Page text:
Every now and then I ask myself, Why do we do church as we do at CrossHope Chapel? And then I read insights like these and find encouragement to stay the course in reaching the dechurched…
In 1965 Billy Graham wrote “Multitudes of Christians within the church are moving toward the point where they may reject the institution that we call the church. They are beginning to turn to more simplified forms of worship. They are hungry for a personal and vital experience with Jesus Christ. They want a heartwarming personal faith. Unless the church quickly recovers its authoritative Biblical message, we may witness the spectacle of millions of Christians going outside the institutional church to find spiritual food” World Aflame: The Inadequacy of Modern Religion, p. 87.
In 2005 George Barna reported “Well over 20 million have left the church to ‘go find God…The Revolutionary mind-set is simple: Do whatever it takes to get closer to God and to help others to do the same. Obliterate any obstacle that prevents you from honoring God with every breath you take. Be such an outstanding example of the Christian faith that no one will question your heart or lifestyle–except those who see institutional survival as equally or more important than the alleged influence of the institution they defend. Or, put more succinctly, the Revolution is about recognizing that we are not called to go to church. We are called to be the Church.” Revolution, p. 3.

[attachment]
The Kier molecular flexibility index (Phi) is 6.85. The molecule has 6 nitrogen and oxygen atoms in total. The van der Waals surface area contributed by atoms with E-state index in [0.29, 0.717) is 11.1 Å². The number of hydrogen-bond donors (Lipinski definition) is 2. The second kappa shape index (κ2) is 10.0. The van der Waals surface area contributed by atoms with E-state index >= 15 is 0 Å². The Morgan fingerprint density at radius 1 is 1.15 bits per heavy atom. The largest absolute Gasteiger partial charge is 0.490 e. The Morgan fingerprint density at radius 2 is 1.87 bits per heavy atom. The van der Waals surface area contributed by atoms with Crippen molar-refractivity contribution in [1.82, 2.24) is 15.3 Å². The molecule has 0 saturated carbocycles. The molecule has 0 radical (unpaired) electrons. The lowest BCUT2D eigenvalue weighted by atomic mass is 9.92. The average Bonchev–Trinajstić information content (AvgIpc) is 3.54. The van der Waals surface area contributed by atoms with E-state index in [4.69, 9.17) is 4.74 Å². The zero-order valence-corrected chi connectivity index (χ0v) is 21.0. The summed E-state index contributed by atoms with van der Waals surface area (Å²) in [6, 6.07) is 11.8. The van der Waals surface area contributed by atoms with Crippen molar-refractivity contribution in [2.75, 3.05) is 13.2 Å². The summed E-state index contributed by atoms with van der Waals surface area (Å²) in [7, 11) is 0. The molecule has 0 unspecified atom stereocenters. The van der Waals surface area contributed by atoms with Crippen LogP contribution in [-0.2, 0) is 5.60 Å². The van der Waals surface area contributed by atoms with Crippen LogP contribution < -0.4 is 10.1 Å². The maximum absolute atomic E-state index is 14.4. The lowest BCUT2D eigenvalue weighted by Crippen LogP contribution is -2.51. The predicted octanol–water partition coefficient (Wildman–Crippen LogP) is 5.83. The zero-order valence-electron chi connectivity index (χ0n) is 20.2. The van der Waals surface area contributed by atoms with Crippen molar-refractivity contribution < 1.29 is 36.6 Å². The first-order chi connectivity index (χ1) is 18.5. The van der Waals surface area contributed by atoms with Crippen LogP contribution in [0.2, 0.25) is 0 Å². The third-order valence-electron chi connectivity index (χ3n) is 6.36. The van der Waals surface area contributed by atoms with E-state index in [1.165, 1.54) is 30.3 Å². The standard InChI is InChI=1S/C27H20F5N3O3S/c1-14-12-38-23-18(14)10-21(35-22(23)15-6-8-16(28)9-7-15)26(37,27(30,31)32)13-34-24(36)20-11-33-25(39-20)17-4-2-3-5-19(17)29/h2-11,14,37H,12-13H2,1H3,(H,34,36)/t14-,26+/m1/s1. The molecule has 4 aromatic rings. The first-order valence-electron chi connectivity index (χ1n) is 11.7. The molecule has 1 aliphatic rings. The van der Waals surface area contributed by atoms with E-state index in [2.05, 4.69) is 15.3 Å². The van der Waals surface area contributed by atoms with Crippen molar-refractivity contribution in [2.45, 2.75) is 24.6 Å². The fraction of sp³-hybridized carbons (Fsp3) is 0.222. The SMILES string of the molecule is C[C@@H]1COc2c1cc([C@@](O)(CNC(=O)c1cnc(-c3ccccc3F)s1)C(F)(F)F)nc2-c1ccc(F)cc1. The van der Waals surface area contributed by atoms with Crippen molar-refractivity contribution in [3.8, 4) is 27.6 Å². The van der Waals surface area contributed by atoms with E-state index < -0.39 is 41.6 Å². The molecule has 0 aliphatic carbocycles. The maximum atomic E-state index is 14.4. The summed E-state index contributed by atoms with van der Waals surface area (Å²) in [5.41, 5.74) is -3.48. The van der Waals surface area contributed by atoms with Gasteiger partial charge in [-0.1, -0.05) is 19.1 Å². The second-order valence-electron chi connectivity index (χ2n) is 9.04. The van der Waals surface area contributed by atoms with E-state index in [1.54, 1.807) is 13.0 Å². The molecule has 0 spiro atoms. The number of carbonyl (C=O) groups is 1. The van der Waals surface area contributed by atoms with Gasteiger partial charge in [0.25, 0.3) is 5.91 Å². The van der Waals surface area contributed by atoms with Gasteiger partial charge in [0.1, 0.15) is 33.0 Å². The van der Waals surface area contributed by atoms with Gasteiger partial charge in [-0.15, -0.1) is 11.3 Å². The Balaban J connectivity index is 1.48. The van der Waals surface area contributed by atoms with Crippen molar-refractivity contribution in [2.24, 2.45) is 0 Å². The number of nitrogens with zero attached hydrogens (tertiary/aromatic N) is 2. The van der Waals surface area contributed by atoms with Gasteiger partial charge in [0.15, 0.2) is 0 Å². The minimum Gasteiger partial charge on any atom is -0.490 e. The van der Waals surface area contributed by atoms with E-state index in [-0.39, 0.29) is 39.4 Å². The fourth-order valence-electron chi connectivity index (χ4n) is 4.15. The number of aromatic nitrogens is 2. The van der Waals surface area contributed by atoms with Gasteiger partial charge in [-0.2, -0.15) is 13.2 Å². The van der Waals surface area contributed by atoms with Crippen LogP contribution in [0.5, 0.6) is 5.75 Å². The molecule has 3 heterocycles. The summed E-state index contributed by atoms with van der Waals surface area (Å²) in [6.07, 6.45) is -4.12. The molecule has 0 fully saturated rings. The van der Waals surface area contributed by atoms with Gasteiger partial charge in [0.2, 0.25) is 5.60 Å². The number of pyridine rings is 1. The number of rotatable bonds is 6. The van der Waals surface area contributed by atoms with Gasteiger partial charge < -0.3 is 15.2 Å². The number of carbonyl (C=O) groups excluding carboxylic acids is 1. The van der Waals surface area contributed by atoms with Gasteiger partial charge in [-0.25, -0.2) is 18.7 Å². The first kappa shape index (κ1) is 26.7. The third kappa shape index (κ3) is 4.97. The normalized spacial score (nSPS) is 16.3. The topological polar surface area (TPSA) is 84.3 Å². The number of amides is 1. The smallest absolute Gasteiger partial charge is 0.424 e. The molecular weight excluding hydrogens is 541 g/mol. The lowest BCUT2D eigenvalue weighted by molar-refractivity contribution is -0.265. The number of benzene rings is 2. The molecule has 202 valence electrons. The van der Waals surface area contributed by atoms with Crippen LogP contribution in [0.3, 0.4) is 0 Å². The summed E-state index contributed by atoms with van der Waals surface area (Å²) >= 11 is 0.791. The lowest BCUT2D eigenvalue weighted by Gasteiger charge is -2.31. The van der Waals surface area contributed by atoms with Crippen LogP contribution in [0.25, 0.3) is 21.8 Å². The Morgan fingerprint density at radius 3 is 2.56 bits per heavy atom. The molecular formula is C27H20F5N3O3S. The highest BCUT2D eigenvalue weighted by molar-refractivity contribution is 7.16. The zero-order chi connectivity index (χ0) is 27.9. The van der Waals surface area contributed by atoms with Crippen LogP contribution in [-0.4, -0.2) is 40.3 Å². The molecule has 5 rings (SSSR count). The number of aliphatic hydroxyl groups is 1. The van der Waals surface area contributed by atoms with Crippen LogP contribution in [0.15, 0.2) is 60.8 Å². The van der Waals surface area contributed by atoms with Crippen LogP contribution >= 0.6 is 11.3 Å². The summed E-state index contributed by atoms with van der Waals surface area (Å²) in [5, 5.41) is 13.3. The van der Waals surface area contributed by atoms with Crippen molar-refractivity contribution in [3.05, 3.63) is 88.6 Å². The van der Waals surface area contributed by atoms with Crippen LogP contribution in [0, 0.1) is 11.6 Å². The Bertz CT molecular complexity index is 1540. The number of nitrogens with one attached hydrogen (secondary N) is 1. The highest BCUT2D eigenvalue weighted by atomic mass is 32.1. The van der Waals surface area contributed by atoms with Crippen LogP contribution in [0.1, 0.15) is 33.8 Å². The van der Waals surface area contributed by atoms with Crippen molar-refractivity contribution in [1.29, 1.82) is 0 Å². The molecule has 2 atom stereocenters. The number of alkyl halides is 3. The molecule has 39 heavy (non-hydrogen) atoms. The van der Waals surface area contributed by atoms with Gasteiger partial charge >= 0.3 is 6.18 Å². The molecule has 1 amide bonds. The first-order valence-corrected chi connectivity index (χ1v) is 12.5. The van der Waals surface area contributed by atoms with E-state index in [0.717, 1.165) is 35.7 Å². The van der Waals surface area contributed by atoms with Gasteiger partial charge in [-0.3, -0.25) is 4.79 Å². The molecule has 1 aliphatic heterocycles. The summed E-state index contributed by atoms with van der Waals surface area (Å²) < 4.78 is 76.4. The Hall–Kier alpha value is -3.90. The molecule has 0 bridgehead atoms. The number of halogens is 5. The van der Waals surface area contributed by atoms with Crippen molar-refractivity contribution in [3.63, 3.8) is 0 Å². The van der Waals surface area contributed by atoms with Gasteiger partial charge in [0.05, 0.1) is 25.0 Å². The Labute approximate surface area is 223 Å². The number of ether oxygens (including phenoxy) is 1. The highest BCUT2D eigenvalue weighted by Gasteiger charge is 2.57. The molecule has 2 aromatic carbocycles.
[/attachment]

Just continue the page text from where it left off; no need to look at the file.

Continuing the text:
Josh Packard in his new research suggests that of the 318 million people in America, approximately 104 million (33%) have left the church. In his 2015 book, Church Refugees: Sociologists Reveal Why People Are DONE With Church but Not Their Faith, co-written with Ashleigh Hope say “The dechurched tend to construct church alternatives through political and civic engagements, small groups or house churches, or informal but spiritually meaningful gatherings…As our society approaches a post-institutional era it’s entirely possible the near monopoly that the church has enjoyed over faithful expressions and religious connections may be coming to an end. The activities of the dechurched may be ushering in a new understanding of what religious activity means. If this trend continues, it will fundamentally reshape the way Americans experience organized religion” pp. 68-69.